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December 6, 2010

Guidelines developed for doctors treating food allergies

An official set of recommendations for doctors treating food allergies has finally been put together by a group of researchers lead by the National Institute of Allergy and Infectious Diseases.

As many as 3 percent of Americans have a food allergy, and scientists say the number has been rising in the last two decades, but there hasn’t been agreement on how to diagnose and manage them.

There guidelines are being published this week by the Journal of Allergy and Clinical Immunology.
“Paradoxical as it may be, up until now we have lacked uniform guidelines based on hard scientific evidence about how to diagnose and treat these very common conditions that affect the lives of millions of people,” said Dr. Robert Wood, one of the six lead authors of the guidelines, in a statement.

Wood, also director of the Division of Allergy and Immunology at the Johns Hopkins Children's Center, said the guidelines should mean suffers get up-to-date care anywhere they seek treatment – which basically includes allergen avoidance and treatment of symptoms.

The guidelines for clinicians include definitions (as in how to tell the deference between food allergy and intolerance) and information on proper tests and management of allergic reactions that are non-life-threatening and life-threatening.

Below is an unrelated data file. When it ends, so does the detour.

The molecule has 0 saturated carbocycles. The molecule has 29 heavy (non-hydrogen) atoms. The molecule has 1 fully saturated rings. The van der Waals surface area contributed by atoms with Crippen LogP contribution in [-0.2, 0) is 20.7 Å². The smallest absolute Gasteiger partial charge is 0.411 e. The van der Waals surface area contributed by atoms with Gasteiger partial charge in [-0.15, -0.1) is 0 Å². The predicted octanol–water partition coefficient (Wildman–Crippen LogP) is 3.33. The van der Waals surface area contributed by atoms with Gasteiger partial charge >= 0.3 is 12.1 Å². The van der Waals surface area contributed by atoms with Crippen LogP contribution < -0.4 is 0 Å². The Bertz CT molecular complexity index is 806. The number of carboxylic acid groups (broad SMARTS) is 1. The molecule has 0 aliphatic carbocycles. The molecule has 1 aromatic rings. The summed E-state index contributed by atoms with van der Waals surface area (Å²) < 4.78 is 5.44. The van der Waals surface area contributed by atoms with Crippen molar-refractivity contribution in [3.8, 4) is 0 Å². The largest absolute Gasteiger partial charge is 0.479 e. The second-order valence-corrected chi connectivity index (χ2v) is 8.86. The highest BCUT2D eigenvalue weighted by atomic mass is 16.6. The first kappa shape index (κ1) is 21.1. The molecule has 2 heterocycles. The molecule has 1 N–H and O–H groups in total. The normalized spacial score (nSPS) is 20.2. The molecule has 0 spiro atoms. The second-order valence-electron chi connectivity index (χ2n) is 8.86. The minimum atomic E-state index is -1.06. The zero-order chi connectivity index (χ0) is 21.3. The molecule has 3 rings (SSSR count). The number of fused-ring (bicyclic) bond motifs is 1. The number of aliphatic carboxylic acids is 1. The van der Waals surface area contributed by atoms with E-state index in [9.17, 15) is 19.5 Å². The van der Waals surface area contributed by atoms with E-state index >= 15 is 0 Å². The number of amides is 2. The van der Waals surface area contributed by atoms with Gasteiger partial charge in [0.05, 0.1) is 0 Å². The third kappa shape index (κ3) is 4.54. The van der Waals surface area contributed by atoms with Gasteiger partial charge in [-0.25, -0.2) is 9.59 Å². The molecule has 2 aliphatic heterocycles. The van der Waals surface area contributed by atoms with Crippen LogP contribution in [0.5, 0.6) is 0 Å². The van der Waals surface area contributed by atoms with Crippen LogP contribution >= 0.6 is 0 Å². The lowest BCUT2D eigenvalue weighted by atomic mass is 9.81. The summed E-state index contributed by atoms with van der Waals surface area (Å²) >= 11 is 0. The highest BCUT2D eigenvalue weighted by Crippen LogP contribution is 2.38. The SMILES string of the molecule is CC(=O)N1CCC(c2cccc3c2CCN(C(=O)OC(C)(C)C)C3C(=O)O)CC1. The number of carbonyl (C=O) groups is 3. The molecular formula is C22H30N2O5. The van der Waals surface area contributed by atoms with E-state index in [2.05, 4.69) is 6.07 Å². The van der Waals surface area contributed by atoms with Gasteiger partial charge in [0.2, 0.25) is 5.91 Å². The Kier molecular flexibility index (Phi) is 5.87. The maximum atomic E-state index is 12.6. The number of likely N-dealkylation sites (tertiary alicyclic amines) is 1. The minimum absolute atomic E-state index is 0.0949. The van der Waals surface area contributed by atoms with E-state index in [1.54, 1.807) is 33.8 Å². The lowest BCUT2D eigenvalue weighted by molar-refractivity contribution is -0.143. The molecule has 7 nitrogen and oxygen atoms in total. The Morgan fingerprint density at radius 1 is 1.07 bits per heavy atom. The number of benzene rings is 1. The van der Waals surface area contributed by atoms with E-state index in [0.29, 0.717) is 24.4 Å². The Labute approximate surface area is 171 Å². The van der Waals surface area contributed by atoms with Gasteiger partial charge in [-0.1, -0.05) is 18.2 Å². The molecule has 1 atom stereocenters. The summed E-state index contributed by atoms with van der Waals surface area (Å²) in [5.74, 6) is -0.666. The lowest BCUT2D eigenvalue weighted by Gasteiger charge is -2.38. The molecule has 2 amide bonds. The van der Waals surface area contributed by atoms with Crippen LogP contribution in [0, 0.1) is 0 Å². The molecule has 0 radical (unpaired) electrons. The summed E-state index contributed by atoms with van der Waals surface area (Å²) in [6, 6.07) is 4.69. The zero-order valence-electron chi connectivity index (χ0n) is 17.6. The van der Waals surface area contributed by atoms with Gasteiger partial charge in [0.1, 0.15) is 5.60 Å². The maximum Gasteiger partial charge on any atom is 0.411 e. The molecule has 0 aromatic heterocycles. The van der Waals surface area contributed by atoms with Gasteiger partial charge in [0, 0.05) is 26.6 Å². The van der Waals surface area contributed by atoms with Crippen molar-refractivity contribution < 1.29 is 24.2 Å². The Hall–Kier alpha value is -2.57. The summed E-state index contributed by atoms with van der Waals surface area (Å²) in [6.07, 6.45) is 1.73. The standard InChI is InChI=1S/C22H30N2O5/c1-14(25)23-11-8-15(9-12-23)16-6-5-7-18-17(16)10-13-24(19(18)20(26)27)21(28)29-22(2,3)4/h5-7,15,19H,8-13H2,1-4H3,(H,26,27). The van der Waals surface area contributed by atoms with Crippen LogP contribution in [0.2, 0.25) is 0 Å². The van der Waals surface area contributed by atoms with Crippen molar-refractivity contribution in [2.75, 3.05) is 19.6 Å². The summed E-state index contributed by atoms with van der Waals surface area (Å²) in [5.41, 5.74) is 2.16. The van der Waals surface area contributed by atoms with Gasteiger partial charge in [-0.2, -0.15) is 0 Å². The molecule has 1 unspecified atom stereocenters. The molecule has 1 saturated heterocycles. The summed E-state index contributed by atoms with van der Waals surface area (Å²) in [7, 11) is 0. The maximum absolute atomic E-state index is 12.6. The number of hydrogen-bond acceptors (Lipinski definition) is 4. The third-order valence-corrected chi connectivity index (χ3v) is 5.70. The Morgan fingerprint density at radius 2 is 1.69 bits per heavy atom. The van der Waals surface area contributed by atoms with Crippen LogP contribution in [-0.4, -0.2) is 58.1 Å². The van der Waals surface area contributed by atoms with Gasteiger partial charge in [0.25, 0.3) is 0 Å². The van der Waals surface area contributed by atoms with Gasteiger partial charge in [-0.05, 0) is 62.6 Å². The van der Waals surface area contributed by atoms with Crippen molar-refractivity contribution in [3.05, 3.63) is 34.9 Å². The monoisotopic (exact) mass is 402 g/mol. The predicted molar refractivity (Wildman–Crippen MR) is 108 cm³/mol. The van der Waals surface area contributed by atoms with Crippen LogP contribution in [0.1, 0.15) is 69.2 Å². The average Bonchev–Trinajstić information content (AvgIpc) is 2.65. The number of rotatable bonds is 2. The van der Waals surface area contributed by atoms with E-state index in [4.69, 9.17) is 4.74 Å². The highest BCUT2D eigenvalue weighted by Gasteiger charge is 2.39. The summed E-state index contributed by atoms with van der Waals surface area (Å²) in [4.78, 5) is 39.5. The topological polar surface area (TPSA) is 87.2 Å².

A synopsis for families seeking information will be available early next year. If you want to get through the clinical version, you can find it here.

Posted by Meredith Cohn at 2:50 PM | | Comments (0)
Categories: Allergies
        

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About Picture of Health
Meredith CohnMeredith Cohn has been a reporter since 1991, covering everything from politics and airlines to the environment and medicine. A runner since junior high and a particular eater for almost as long, she tries to keep up on health and fitness trends. Her aim is to bring you the latest news and information from the local and national medical and wellness communities.

Andrea K. WalkerAndrea K. Walker knows it’s weird to some people, but she has a fascination with fitness, diseases, medicine and other health-related topics. She subscribes to a variety of health and fitness magazines and becomes easily engrossed in the latest research in health and science. An exercise fanatic, she’s probably tried just about every fitness activity there is. Her favorites are running, yoga and kickboxing. So it is probably fitting that she has been assigned to cover the business of healthcare and to become a regular contributor to this blog. Andrea has been at The Sun for nearly 10 years, covering manufacturing, retail , airlines and small and minority business. She looks forward to telling readers about the latest health news.
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